13   Food and farming

Modern agriculture is the use of land to convert petroleum into food.

Albert Bartlett

We’ve already discussed in Chapter 6 how much sustainable power
could be produced through greenery; in this chapter we discuss how much
power is currently consumed in giving us our daily bread.

A moderately active person with a weight of 65 kg consumes food with
a chemical energy content of about 2600 “Calories” per day. A “Calorie,” in
food circles, is actually 1000 chemist’s calories (1 kcal). 2600 “Calories” per
day is about 3 kWh per day. Most of this energy eventually escapes from
the body as heat, so one function of a typical person is to act as a space
heaterwith an output of a little over 100 W, a medium-power lightbulb. Put
10 people in a small cold room, and you can switch off the 1 kW convection

How much energy do we actually consume in order to get our 3 kWh
per day? If we enlarge our viewpoint to include the inevitable upstream
costs of food production, then we may find that our energy footprint is
substantially bigger. It depends if we are vegan, vegetarian or carnivore.

The vegan has the smallest inevitable footprint: 3 kWh per day of en-
ergy from the plants he eats.

The energy cost of drinking milk

I love milk. If I drinka-pinta-milka-day, what energy does that require? A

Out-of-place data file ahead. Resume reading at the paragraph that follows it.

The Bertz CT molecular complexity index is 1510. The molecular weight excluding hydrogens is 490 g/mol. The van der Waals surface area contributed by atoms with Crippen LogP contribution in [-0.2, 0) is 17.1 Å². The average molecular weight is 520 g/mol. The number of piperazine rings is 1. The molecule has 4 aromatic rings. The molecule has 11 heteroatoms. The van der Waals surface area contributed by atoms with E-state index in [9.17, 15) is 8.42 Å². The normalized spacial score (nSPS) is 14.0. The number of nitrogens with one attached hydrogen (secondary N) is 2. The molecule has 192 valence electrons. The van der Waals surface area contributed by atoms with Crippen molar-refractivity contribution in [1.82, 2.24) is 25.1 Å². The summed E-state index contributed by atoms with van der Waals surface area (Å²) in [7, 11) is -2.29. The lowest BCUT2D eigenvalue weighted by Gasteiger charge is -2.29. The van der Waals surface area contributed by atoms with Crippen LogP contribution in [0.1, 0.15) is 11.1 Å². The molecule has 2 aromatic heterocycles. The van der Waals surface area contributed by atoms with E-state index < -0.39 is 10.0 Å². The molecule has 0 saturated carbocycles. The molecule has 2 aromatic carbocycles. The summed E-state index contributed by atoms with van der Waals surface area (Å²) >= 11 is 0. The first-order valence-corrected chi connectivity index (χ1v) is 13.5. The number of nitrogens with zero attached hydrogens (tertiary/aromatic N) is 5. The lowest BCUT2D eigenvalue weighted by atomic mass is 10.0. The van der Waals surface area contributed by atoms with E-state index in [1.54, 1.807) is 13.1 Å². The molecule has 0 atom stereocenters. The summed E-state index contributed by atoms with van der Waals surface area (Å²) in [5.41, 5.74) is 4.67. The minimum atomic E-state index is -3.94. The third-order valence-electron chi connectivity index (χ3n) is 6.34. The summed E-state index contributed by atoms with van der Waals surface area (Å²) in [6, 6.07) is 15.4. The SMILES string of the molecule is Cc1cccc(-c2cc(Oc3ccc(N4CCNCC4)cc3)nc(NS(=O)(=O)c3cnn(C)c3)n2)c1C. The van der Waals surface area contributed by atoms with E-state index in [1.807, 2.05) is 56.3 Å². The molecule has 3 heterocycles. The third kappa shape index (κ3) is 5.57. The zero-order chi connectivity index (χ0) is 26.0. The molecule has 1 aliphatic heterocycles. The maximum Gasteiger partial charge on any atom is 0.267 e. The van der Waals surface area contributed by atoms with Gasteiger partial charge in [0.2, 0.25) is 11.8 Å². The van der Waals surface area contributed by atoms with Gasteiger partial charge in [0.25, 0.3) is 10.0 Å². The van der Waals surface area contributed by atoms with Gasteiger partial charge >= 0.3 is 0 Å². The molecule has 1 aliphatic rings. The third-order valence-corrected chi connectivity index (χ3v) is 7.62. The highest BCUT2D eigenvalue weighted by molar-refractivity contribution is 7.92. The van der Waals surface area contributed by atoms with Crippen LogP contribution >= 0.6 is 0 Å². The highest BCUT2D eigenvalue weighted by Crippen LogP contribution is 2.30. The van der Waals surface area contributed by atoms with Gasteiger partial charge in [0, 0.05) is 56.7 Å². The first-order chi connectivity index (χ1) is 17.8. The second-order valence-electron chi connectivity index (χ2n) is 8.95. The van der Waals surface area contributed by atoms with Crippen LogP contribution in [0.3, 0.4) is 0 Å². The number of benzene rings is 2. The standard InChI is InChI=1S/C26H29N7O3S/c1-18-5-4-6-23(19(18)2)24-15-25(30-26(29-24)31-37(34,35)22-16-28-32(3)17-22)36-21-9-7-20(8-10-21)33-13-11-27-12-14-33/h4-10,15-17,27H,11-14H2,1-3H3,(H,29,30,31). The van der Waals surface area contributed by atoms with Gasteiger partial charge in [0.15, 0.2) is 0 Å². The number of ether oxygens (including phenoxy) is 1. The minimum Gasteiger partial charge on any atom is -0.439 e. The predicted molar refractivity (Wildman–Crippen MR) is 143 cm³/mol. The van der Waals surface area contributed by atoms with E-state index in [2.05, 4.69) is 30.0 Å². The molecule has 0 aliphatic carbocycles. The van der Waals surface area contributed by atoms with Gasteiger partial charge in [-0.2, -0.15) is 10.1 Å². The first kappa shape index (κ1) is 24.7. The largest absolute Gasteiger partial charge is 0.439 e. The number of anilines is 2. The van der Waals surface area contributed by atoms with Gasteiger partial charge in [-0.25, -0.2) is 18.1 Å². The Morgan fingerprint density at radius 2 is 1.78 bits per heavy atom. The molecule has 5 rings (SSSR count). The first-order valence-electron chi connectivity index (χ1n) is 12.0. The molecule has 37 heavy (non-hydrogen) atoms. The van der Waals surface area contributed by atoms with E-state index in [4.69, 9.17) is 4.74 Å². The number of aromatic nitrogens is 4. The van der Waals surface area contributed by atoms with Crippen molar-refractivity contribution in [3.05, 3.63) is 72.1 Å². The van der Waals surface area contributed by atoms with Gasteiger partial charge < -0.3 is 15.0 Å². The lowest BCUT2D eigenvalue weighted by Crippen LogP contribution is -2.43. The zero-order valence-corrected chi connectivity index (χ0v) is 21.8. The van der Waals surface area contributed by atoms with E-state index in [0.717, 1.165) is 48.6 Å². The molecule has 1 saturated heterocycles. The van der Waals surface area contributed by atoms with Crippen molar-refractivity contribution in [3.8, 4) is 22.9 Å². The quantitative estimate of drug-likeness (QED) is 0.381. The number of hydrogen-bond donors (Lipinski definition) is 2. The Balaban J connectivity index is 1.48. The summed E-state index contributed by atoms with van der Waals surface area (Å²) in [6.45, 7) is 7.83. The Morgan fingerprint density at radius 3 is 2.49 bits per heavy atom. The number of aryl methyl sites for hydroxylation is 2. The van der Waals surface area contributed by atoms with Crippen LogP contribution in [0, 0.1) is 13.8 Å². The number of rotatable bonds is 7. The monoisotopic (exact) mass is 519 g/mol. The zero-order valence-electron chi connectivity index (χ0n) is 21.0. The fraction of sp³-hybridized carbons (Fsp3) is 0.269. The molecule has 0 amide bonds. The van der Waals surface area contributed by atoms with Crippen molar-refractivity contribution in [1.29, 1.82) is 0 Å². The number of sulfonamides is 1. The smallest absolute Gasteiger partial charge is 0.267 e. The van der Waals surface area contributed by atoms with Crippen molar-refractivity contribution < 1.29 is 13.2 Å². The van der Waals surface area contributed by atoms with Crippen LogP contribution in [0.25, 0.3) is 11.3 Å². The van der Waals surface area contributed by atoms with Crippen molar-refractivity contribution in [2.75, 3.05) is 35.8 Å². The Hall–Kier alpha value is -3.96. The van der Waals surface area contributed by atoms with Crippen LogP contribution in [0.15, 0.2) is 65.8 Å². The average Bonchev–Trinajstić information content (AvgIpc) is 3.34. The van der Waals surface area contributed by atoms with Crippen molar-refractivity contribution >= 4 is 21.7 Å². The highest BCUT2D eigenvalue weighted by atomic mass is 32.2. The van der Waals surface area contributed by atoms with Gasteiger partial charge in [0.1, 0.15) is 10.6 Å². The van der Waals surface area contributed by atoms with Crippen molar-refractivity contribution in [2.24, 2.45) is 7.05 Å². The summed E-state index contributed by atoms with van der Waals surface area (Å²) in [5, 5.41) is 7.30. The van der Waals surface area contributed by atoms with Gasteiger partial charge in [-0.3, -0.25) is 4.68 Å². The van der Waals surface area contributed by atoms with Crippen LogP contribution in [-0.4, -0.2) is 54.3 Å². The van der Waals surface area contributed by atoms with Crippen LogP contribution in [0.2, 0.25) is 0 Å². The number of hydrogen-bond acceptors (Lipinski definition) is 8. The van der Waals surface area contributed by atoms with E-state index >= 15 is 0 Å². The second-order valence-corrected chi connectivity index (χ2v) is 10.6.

typical dairy cow produces 16 litres of milk per day. So my one pint per
day (half a litre per day) requires that I employ 132 of a cow. Oh, hang on
– I love cheese too. And to make 1 kg of Irish Cheddar takes about 9 kg of
milk. So consuming 50 g of cheese per day requires the production of an
extra 450 g of milk. OK: my milk and cheese habit requires that I employ
116 of a cow. And how much power does it take to run a cow? Well,
if a cow weighing 450 kg has similar energy requirements per kilogram
to a human (whose 65 kg burns 3 kWh per day) then the cow must be
using about 21 kWh/d. Does this extrapolation from human to cow make
you uneasy? Let’s check these numbers: www.dairyaustralia.com.au says
that a suckling cow of weight 450 kg needs 85 MJ/d, which is 24 kWh/d.
Great, our guess wasn’t far off! So my 116 share of a cow has an energy
consumption of about 1.5 kWh per day. This figure ignores other energy
costs involved in persuading the cow to make milk and the milk to turn to
cheese, and of getting the milk and cheese to travel from her to me. We’ll
cover some of these costs when we discuss freight and supermarkets in
Chapter 15.

Figure 13.1. A salad Niçoise.
Figure 13.2. Minimum energy requirement of one person.
Figure 13.3. Milk and cheese.